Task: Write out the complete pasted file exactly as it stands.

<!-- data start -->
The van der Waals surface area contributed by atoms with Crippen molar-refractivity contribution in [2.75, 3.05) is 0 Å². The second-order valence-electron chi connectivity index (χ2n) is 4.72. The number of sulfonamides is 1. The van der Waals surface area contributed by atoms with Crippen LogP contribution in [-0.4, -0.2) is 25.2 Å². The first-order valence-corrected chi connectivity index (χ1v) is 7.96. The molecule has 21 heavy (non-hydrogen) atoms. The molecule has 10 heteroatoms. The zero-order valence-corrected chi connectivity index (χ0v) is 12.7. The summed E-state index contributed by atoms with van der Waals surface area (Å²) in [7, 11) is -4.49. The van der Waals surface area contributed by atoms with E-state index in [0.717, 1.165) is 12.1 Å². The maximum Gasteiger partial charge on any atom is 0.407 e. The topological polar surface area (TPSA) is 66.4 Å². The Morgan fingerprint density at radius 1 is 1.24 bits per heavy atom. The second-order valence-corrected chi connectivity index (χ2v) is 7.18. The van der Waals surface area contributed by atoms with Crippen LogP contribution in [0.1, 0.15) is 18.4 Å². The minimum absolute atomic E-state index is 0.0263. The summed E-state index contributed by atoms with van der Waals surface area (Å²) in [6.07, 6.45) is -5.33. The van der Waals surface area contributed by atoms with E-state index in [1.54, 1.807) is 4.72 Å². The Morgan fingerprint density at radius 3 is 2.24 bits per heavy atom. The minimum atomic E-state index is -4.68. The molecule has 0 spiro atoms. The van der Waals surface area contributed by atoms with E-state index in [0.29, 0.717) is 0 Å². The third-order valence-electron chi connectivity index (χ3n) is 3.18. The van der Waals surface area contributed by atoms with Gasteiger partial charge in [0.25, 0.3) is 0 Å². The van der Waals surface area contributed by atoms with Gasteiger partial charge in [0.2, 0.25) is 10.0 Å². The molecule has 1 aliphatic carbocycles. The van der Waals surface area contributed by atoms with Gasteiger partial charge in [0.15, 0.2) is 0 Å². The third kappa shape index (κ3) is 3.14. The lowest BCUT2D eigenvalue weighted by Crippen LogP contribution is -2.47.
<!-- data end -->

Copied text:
The van der Waals surface area contributed by atoms with Crippen molar-refractivity contribution in [2.75, 3.05) is 0 Å². The second-order valence-electron chi connectivity index (χ2n) is 4.72. The number of sulfonamides is 1. The van der Waals surface area contributed by atoms with Crippen LogP contribution in [-0.4, -0.2) is 25.2 Å². The first-order valence-corrected chi connectivity index (χ1v) is 7.96. The molecule has 21 heavy (non-hydrogen) atoms. The molecule has 10 heteroatoms. The zero-order valence-corrected chi connectivity index (χ0v) is 12.7. The summed E-state index contributed by atoms with van der Waals surface area (Å²) in [7, 11) is -4.49. The van der Waals surface area contributed by atoms with E-state index in [0.717, 1.165) is 12.1 Å². The maximum Gasteiger partial charge on any atom is 0.407 e. The topological polar surface area (TPSA) is 66.4 Å². The Morgan fingerprint density at radius 1 is 1.24 bits per heavy atom. The second-order valence-corrected chi connectivity index (χ2v) is 7.18. The van der Waals surface area contributed by atoms with Crippen LogP contribution in [0.1, 0.15) is 18.4 Å². The minimum absolute atomic E-state index is 0.0263. The summed E-state index contributed by atoms with van der Waals surface area (Å²) in [6.07, 6.45) is -5.33. The van der Waals surface area contributed by atoms with E-state index in [1.54, 1.807) is 4.72 Å². The Morgan fingerprint density at radius 3 is 2.24 bits per heavy atom. The minimum atomic E-state index is -4.68. The molecule has 0 spiro atoms. The van der Waals surface area contributed by atoms with E-state index in [0.29, 0.717) is 0 Å². The third-order valence-electron chi connectivity index (χ3n) is 3.18. The van der Waals surface area contributed by atoms with Gasteiger partial charge in [0.25, 0.3) is 0 Å². The van der Waals surface area contributed by atoms with Gasteiger partial charge in [0.2, 0.25) is 10.0 Å². The molecule has 1 aliphatic carbocycles. The van der Waals surface area contributed by atoms with Gasteiger partial charge in [0.15, 0.2) is 0 Å². The third kappa shape index (κ3) is 3.14. The lowest BCUT2D eigenvalue weighted by Crippen LogP contribution is -2.47.